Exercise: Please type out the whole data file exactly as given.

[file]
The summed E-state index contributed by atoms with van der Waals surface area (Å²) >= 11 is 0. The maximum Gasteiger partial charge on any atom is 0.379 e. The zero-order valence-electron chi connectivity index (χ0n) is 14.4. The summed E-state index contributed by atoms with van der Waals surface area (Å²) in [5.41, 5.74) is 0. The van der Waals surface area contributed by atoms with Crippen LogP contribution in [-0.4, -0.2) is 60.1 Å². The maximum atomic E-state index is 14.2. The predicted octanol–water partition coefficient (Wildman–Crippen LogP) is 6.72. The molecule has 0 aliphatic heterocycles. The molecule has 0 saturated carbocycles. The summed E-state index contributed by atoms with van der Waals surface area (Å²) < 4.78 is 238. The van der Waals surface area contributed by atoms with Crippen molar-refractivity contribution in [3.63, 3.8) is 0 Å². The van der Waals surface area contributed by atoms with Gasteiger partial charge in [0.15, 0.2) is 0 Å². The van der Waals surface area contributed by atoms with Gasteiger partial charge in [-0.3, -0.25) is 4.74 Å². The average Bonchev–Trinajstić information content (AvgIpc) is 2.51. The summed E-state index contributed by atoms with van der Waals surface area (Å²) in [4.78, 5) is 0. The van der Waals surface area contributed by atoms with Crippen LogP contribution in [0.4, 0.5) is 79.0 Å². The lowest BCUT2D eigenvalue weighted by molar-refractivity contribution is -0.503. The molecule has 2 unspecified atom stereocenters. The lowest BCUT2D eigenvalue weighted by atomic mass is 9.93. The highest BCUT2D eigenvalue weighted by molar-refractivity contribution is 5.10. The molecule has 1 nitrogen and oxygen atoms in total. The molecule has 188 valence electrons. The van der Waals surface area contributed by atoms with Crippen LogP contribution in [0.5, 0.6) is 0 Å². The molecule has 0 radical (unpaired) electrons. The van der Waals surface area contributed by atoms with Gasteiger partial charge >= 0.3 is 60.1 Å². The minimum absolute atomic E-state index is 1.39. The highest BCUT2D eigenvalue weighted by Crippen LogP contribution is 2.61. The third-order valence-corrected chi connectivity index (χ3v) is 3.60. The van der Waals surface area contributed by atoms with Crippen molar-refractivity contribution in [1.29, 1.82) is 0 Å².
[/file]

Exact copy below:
The summed E-state index contributed by atoms with van der Waals surface area (Å²) >= 11 is 0. The maximum Gasteiger partial charge on any atom is 0.379 e. The zero-order valence-electron chi connectivity index (χ0n) is 14.4. The summed E-state index contributed by atoms with van der Waals surface area (Å²) in [5.41, 5.74) is 0. The van der Waals surface area contributed by atoms with Crippen LogP contribution in [-0.4, -0.2) is 60.1 Å². The maximum atomic E-state index is 14.2. The predicted octanol–water partition coefficient (Wildman–Crippen LogP) is 6.72. The molecule has 0 aliphatic heterocycles. The molecule has 0 saturated carbocycles. The summed E-state index contributed by atoms with van der Waals surface area (Å²) < 4.78 is 238. The van der Waals surface area contributed by atoms with Crippen molar-refractivity contribution in [3.63, 3.8) is 0 Å². The van der Waals surface area contributed by atoms with Gasteiger partial charge in [0.15, 0.2) is 0 Å². The van der Waals surface area contributed by atoms with Gasteiger partial charge in [-0.3, -0.25) is 4.74 Å². The average Bonchev–Trinajstić information content (AvgIpc) is 2.51. The summed E-state index contributed by atoms with van der Waals surface area (Å²) in [4.78, 5) is 0. The van der Waals surface area contributed by atoms with Crippen LogP contribution in [0.4, 0.5) is 79.0 Å². The lowest BCUT2D eigenvalue weighted by molar-refractivity contribution is -0.503. The molecule has 2 unspecified atom stereocenters. The lowest BCUT2D eigenvalue weighted by atomic mass is 9.93. The highest BCUT2D eigenvalue weighted by molar-refractivity contribution is 5.10. The molecule has 1 nitrogen and oxygen atoms in total. The molecule has 188 valence electrons. The van der Waals surface area contributed by atoms with Crippen LogP contribution in [0.5, 0.6) is 0 Å². The molecule has 0 radical (unpaired) electrons. The van der Waals surface area contributed by atoms with Gasteiger partial charge >= 0.3 is 60.1 Å². The minimum absolute atomic E-state index is 1.39. The highest BCUT2D eigenvalue weighted by Crippen LogP contribution is 2.61. The third-order valence-corrected chi connectivity index (χ3v) is 3.60. The van der Waals surface area contributed by atoms with Crippen molar-refractivity contribution in [1.29, 1.82) is 0 Å².